When Nancy found out the results of her PET scan, her relationship with Migler took on critical importance. The oncologist said that it appeared the cancer had spread to her spine. If the cancer had spread, it would indicate Nancy had stage 4 breast cancer, which meant the approach to Nancy’s overall treatment would dramatically change.

When Nancy updated the nurse on the latest imaging results, Migler immediately sought more information, thinking it might be too early for the cancer to have spread outside the area of the breast. “She told me to take a step back,” Nancy said. One thing Migler was sure of — as Nancy’s diagnosis became more complex, she needed to get a second opinion at a cancer center that had specialists who deal with complex cases. It shows the value of having someone like Migler dedicated to a member’s case providing both proactive and reactive support. 

A second opinion made all the difference

Migler recommended that Nancy visit a UnitedHealthcare cancer Center of Excellence for her second opinion. UnitedHealthcare helps guide members with rare, complex cancer cases to treatment within cancer facilities certified by the National Cancer Institute. About 30% of newly diagnosed patients have a complex or hard-to-diagnose cancer.3 At the new hospital, the oncologist told Nancy that they could not conclude from the scan that the cancer had actually spread. So they decided to treat the cancer with a curative intent, starting with chemotherapy. 

Migler was able to coach Nancy through 8 rounds of chemotherapy, explaining important details about each drug she was receiving, the type of monitoring that may be needed and the side effects that might occur. 

UnitedHealthcare’s Cancer Guidance Program is the prior authorization platform in which providers enter treatment regimens and seek approvals. This program is designed to significantly cut the wait times for drug approvals, allowing members to begin chemotherapy rapidly rather than incurring the stress associated with waiting to begin treatment. The program is intended to improve the quality of cancer care, provide faster decisions on coverage, minimize post-service denials and offer physicians information on evidence-based treatments with decision support. The program uses National Comprehensive Cancer Network (NCCN) criteria to support the decision making process; 65% of requests are granted immediate approval.4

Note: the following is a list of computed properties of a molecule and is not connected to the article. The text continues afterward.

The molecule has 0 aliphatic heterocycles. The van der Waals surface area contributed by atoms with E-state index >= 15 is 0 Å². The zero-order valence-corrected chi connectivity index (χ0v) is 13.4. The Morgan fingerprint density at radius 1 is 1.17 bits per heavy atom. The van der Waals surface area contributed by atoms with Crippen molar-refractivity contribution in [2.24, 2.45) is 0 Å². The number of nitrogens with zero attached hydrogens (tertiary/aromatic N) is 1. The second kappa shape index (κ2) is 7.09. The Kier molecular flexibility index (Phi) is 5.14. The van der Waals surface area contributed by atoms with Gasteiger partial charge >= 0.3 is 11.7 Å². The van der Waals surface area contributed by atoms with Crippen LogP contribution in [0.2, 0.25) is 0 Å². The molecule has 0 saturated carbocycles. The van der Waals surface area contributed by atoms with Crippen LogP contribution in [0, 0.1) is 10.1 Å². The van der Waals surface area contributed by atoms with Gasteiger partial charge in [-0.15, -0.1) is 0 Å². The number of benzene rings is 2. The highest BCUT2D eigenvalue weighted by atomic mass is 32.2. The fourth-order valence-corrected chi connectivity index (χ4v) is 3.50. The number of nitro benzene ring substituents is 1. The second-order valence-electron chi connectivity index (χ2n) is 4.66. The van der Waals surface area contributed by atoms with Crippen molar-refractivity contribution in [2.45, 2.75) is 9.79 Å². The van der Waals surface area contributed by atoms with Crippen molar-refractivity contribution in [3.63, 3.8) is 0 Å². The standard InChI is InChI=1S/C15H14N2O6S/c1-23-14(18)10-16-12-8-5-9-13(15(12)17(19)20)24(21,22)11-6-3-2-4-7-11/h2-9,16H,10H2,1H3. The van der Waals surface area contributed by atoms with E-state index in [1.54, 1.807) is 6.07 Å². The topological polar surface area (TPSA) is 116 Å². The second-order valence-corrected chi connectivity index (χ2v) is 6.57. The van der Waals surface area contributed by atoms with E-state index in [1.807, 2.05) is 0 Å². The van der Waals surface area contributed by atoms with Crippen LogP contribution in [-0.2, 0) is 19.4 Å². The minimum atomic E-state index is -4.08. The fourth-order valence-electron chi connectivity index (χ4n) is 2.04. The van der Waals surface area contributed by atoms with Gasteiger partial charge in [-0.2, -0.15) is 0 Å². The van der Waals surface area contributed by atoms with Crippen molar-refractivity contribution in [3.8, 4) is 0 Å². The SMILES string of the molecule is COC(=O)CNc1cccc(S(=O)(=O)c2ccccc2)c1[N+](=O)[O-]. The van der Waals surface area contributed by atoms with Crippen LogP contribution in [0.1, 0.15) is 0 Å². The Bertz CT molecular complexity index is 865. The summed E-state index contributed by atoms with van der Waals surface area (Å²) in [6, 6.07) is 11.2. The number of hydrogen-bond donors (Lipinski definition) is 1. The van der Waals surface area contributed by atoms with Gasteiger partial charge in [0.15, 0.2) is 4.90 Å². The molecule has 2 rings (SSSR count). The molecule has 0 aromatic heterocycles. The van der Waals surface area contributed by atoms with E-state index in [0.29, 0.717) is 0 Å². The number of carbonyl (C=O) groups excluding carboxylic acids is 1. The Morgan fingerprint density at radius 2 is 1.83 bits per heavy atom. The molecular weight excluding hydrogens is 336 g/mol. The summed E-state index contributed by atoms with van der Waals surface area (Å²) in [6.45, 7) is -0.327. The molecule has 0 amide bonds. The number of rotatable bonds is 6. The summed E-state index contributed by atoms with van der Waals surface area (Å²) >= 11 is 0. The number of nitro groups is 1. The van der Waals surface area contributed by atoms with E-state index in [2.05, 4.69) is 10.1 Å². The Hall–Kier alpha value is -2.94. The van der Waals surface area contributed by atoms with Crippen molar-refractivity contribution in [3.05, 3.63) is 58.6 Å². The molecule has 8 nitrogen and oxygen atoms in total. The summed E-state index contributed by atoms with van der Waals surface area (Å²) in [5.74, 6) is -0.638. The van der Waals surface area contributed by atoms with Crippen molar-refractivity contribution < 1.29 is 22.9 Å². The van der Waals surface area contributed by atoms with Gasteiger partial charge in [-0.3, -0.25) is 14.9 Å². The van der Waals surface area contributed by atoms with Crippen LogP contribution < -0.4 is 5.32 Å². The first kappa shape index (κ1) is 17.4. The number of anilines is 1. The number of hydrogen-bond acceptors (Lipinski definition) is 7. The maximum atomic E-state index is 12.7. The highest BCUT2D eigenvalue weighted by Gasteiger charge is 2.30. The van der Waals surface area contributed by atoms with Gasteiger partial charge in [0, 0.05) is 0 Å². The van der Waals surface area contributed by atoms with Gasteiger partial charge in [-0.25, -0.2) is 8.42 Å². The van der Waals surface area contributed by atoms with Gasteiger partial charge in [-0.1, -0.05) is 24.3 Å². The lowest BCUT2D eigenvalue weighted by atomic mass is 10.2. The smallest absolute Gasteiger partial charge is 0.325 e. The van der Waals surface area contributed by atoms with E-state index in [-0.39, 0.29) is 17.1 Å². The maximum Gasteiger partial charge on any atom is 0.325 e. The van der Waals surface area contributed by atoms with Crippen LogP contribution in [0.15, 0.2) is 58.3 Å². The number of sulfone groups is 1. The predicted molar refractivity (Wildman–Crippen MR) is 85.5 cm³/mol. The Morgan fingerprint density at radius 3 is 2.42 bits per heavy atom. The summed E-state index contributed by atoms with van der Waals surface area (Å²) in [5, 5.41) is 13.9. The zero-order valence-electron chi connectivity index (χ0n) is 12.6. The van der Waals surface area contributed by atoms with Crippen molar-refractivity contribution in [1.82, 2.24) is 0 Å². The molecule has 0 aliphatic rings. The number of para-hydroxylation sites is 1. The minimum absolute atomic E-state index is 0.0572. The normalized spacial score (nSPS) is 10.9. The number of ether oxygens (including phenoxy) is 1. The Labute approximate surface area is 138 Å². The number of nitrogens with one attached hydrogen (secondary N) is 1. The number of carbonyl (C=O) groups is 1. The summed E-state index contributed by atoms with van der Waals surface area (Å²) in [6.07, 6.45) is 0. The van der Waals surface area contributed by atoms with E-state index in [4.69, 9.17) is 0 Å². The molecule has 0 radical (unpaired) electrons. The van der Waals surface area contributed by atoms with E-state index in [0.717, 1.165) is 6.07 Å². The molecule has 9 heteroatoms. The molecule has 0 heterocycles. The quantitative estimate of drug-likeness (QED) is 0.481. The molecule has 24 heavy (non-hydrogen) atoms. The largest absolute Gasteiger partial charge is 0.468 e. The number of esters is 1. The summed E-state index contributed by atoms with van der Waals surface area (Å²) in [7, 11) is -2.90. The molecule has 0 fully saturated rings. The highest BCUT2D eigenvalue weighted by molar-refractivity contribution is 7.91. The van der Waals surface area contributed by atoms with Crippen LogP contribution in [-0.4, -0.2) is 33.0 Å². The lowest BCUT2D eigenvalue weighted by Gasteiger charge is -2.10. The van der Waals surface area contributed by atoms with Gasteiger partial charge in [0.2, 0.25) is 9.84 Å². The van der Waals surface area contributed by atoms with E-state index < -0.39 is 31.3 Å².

If a servicing provider does not choose to follow an NCCN-compliant regimen for a patient’s care, the Cancer Guidance Program works to demonstrate the value of following the NCCN treatment — which may improve patient outcomes and reduce patient out-of-pocket expense. In more than 25% of conversations with providers, the provider chooses to follow the NCCN regimen; for some members, this can avoid up to $10,000 per treatment in unnecessary costs.5

After completion of chemotherapy for Nancy, surgeons performed a bilateral mastectomy. Pathologists then followed the suspicious area on her spine for 6 years, finally determining it was a bone island and not a metastatic lesion. They are now certain that it’s not cancer. As of today, Nancy has been in remission for almost 12 years.

Looking back, she strongly recommends that members who have access to these breast cancer advocacy and support programs use them. She thinks employers can do a better job of socializing these programs among their employees.

 “A lot of people have cancer,” Nancy said. “This is a great service that more people need to be aware of.”

Please reach out to your UnitedHealthcare representative to discuss how these programs can support employees and their family members dealing with cancer.

Footnotes

1 American Cancer Society’s Cancer Statistics Center, 2019.

2 Johns Hopkins, 2017, https://www.johnshopkinssolutions.com/paying-attention-cancer-pays-off-employees/

3 This includes multi-modality, complex surgery, specialized radiation, specialized chemotherapy, rare cancers, cancers that are difficult to diagnose. From UHC 2019 brochure on Cancer Resource Services, https://consultant.uhc.com/assets/cancer-resource-services-employer.pdf (pdf)

4 Cancer Guidance Program, INTERNAL FAQ, Updated April 2019.

5 Optum book of business experience.

The Centers of Excellence (COE) program providers and medical centers are independent contractors who render care and treatment to health plan members. The COE program does not provide direct health care services or practice medicine, and the COE providers and medical centers are solely responsible for medical judgments and related treatments. The COE program is not liable for any act or omission, including negligence, committed by any independent contracted health care professional or medical center.